One look at Blackout Defense’s lowers and you can see they were dead on.  They can achieve with their EDM a near 90-degree corner if necessary.  “EDM is the only way to get it tight and precise,” remarks Ash. “It is impossible to do this with a mill or by broaching.”  Blackout Defense EDMs 12 lowers at a time, efficiently completing two racks a day.  Ash touts the Mitsubishi MV1200R as one of the best and most enjoyable machines he has ever used.

Ash is proud of the ripples Blackout Defense has made in the AR market.  Continuing its trend of innovative and measurable enhancements, Blackout Defense has its sights set on introducing a precision bolt action rifle by the end of the 2019, and a 1911 pistol by the end of 2020.  Ash predicts that the EDM will play a significant role in the manufacturing of both products.  “We anticipate using the EDM to refine the bolt action receiver after heat treatment.  We also expect to use the EDM to cut the 1911 slide and frame from a single block of material.”

Blackout Defense has everything in house:  milling, EDM, heat treating, and even CNC grinding.  “We crammed a lot of technology in a very small space,” notes Ash.  “We believe in technology and want to be able to control as many processes as possible to minimize the manufacturing variable.”  As evidence of its success, Blackout Defense just ordered a DMG MORI NLX-2500 mill turn center with live tooling and dual spindles to manufacture bolts for its anticipated bolt action rifles.  “By keeping everything under one roof, we are able to ensure the highest quality without delays.”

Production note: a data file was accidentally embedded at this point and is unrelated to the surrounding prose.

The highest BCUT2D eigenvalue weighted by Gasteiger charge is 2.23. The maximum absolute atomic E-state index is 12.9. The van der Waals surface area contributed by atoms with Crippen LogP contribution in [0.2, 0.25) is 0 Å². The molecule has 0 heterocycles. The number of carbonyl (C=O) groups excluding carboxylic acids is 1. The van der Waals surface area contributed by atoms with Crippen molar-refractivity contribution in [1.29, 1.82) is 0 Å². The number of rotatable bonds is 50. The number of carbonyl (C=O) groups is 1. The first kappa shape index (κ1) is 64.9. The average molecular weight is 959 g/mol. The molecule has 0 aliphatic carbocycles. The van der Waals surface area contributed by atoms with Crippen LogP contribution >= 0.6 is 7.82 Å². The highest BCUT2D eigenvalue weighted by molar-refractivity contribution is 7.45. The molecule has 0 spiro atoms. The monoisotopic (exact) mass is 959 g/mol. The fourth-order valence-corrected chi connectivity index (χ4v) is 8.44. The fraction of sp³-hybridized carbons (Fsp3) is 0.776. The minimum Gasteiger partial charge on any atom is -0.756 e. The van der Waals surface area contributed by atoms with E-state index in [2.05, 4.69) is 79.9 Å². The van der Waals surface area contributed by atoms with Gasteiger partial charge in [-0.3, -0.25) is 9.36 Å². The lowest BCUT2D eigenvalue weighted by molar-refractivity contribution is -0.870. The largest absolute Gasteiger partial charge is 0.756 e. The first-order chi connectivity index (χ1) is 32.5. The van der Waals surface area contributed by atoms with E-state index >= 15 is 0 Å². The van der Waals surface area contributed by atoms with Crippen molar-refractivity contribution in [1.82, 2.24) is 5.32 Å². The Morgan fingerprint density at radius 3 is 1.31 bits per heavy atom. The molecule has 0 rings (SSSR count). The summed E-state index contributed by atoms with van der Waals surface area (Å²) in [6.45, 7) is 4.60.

Blackout Defense has a DMG Mori NHX-4000 horizontal milling center. They run lights out and machine 24 lowers in 9 hours.
Ash hopes to add a pallet pool to increase the automation level in the shop. His goal is to have it run for days with minimal operator interaction.

Even more impressive, a new Zeiss Contura CMM arrives next month as Blackout Defense works towards their ISO9000 quality-control management. Even though ISO isn’t required, Ash believes in the value added—he is confident that Blackout Defense’s customers will appreciate knowing that their products are 100% quality-controlled.  Professional shooters and law enforcement agencies expect top notch manufacturing practices and ISO is a large part of that.

“At Blackout Defense, we believe in the highest quality work,” concludes Ash. “Here at Blackout Defense, we don’t cut corners . . . except when we need to on the EDM, then they are tight and beautiful.”